Where to stay
The Inn At Halona
The Inn at Halona is the only place to stay on the Zuni Pueblo. It is quite unusual to be allowed to stay amidst the tribal people on a Native American Reservation. We were so pleased to be guests of the Inn.
Roger Thomas, who owns and runs the Inn, visits with guests, is very friendly, and happily helps guests with any information needed to explore Zuni and the surrounding area. His wife’s family has had a presence on the Zuni reservation since 1897. After getting married, he and his wife started the Inn in 1998.
The Inn is a Bed and Breakfast (BnB) with 8 rooms and sleeps up to 20 people. It’s decorated with Native American and Zuni arts and crafts, with the work of some famous Zuni craftspeople. We found it to be colorful, quaint, inviting, and comfortable. There are several rooms in the main house and additional rooms in the adjacent structure. Several indoor and outdoor common areas are available to guests, from an outdoor garden setting, to indoor kitchen area and living room. Tea, coffee, and snacks are available for guests in common areas serving each building.
A full breakfast is cooked to order by an indigenous staff member. There is coffee, fruit, eggs, breads, jams, meats, and more. We enjoyed daily breakfast while chatting with other guests.
In addition to the guest rooms, there are other larger conference or dining rooms filled with family local Zuni art collections. The large dining area and library is filled with an enormous Kachina collection. There are so many artifacts to take in; in some ways, it is like visiting a Native American museum. We enjoyed the lovely surroundings in our room, common areas, and courtyard at the Inn. It is very reasonably priced and quite a pleasant place to stay. The Zuni staff are lovely and helpful. We highly recommend The Inn at Halona for a stay in Zuni.
If the Inn is booked, the closest place to stay are small motels and hotels in Gallup, approximately 1 hour north. Approximately 1.5 hours away in Grants there is another BnB which is listed on the Zuni Visitor Center website. If traveling by RV, there is an RV Park 40 minutes away at El Morro.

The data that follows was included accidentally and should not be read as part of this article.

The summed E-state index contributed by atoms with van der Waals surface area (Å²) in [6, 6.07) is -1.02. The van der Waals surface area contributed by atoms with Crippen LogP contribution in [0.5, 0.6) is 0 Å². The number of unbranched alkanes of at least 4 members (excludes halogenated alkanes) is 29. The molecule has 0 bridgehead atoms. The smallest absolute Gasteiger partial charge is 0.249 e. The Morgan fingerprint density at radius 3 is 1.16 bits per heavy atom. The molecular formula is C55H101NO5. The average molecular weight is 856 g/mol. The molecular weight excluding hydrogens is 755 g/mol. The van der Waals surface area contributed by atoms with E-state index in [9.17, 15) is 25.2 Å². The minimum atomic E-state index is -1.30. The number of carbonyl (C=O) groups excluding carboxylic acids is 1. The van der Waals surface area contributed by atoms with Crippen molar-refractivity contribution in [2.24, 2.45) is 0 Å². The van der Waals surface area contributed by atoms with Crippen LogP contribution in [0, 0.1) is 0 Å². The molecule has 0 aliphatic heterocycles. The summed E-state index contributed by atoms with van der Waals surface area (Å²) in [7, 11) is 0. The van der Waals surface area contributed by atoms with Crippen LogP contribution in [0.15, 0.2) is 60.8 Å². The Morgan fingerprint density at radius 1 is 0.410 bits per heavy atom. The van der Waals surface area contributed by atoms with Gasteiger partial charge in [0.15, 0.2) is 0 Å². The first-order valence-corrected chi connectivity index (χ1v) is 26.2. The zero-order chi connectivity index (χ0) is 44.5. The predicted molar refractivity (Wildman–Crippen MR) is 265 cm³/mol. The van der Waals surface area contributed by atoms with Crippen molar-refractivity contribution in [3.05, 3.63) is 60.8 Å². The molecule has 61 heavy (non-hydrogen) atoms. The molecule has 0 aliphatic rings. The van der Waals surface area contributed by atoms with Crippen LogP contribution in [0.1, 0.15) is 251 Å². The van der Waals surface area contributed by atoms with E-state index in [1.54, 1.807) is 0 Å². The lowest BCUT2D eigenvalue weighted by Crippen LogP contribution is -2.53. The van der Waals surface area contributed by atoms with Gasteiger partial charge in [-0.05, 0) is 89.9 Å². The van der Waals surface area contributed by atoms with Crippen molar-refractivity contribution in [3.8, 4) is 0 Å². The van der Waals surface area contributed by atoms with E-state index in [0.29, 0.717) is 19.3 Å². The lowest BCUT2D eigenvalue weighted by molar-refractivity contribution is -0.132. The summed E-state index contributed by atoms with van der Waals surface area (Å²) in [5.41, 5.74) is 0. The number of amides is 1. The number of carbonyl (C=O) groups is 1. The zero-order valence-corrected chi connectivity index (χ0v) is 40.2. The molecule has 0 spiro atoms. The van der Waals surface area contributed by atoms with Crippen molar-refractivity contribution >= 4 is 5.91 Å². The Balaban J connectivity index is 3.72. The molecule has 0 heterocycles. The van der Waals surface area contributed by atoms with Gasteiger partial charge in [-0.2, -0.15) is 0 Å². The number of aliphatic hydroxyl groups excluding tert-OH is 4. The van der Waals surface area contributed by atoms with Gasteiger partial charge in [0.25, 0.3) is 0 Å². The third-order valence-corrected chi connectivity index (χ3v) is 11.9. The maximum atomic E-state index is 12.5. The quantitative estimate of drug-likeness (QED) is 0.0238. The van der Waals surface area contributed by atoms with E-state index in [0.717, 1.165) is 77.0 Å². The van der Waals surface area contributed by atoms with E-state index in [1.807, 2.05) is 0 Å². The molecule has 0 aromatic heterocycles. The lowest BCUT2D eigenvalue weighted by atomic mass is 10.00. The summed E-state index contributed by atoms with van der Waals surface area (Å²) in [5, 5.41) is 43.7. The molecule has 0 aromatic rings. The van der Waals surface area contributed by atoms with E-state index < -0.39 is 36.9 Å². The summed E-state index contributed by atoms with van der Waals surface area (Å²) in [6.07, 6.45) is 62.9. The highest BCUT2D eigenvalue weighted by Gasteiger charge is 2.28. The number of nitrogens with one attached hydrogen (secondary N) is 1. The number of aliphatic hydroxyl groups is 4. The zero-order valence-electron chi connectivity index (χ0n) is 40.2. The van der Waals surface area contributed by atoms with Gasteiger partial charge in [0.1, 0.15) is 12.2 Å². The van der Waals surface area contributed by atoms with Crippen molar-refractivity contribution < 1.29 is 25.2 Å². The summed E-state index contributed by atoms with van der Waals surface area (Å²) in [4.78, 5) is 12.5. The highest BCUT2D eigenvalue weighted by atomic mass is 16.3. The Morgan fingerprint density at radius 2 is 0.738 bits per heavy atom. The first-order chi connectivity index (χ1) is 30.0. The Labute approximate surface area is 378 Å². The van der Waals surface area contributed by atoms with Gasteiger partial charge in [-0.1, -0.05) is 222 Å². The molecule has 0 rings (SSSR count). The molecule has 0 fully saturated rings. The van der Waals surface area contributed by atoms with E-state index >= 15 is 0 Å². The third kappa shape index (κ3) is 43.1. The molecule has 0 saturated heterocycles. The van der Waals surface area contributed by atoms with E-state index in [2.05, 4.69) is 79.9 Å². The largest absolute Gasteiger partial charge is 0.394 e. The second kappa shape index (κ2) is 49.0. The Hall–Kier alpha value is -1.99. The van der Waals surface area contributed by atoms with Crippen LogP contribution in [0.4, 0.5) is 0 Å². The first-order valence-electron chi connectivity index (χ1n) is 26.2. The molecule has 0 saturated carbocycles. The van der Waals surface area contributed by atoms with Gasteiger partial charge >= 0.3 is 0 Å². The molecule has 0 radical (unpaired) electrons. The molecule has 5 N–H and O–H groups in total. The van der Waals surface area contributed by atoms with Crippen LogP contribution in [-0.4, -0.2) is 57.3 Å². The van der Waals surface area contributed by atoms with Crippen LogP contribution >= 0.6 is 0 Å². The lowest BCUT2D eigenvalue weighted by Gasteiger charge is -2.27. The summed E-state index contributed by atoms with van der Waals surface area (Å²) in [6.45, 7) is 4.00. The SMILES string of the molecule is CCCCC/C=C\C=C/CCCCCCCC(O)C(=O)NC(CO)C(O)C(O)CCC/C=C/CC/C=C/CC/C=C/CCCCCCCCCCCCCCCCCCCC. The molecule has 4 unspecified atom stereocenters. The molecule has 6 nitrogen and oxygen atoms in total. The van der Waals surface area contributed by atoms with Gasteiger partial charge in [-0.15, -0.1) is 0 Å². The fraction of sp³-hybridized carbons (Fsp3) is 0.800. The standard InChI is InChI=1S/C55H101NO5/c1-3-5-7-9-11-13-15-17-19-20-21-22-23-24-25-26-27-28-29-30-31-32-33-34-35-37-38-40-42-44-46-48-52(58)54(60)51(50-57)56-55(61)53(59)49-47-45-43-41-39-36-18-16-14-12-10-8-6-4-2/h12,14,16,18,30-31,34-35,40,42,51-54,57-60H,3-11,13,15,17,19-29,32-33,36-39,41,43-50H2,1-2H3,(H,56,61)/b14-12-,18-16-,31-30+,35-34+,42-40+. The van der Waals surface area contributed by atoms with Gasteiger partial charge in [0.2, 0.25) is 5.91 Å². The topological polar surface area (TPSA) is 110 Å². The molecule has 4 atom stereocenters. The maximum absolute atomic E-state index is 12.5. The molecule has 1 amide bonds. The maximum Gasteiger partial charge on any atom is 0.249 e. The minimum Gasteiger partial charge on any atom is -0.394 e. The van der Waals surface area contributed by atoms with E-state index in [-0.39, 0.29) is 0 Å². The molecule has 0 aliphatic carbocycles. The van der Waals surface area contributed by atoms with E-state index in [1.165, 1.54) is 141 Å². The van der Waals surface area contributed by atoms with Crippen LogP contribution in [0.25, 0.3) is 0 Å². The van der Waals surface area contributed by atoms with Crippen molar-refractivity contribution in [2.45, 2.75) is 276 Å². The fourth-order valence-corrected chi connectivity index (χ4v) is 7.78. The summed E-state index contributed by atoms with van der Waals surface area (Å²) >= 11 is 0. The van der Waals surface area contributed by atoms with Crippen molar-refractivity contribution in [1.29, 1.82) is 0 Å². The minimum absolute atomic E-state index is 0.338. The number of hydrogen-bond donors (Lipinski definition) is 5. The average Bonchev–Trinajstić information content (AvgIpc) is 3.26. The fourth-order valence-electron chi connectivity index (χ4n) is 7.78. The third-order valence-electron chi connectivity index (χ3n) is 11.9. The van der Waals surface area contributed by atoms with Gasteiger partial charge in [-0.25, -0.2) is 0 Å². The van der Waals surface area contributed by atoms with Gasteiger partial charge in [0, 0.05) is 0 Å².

Where to Eat
There are 2 restaurants in Zuni for lunch and dinner. Village Bistro in the middle of Zuni has very good food. The owner recently moved back to Zuni after spending her life working in a major city. The staff is very accommodating and will adjust menu items for specific requests. We had a very good dinner here. Chu Chu’s Restaurant serves pizza, salads, sandwiches and more. People seem to like it. Since we had our RV, we ate our own food a couple of nights, so we missed Chu Chu’s.
Otherwise, pick up food at the Halona Plaza next to the Inn or the new shopping complex.
Just before the weekends or before ceremonies and festivals, locals bake breads and other goodies for the upcoming events. We were treated to bread fresh out of the oven by Roxanne, one of the artists on the Zuni ArtWalk. Her family’s bread was sourdough, and it was yummy! If are lucky enough to be around when locals are baking in their outdoor clay ovens, I highly recommend buying their fresh baked goods.
I recommend eating at Village Bistro, arranging dinner with the Halona Inn, or buying food at the new shopping complex supermarket in Zuni, or travel outside of the Zuni for meals.
We thoroughly enjoyed our 3 days in Zuni; we enjoyed visiting with the Zuni people and found them very friendly. With the varied experiences on tours to ancient ruins, viewing a Zuni tribe ceremony, the Zuni ArtWalk, and spending time talking with locals, this fascinating experience in Zuni is forever burned into my memory.
There’s lots more history to learn in Zuni. Many different tours are available, from visits to other archaeological sites to experiencing ancient and traditional Zuni cooking, music, dance, textiles, or Zuni arts demonstrations. If taking a tour with Kenny, ask him about the emergence and the cosmology of the Zuni.
Please respect the Zuni way of life and do not take photos unless you have asked, have a permit, and are told specifically that is okay to photograph. Leave your camera at your accommodations during religious ceremonies.
Learning the Native American history that was not taught in school made our visit to Zuni a favorite Pueblo visit. If you want to take several tours and spend time in the Zuni Pueblo, I recommend 3-4 days.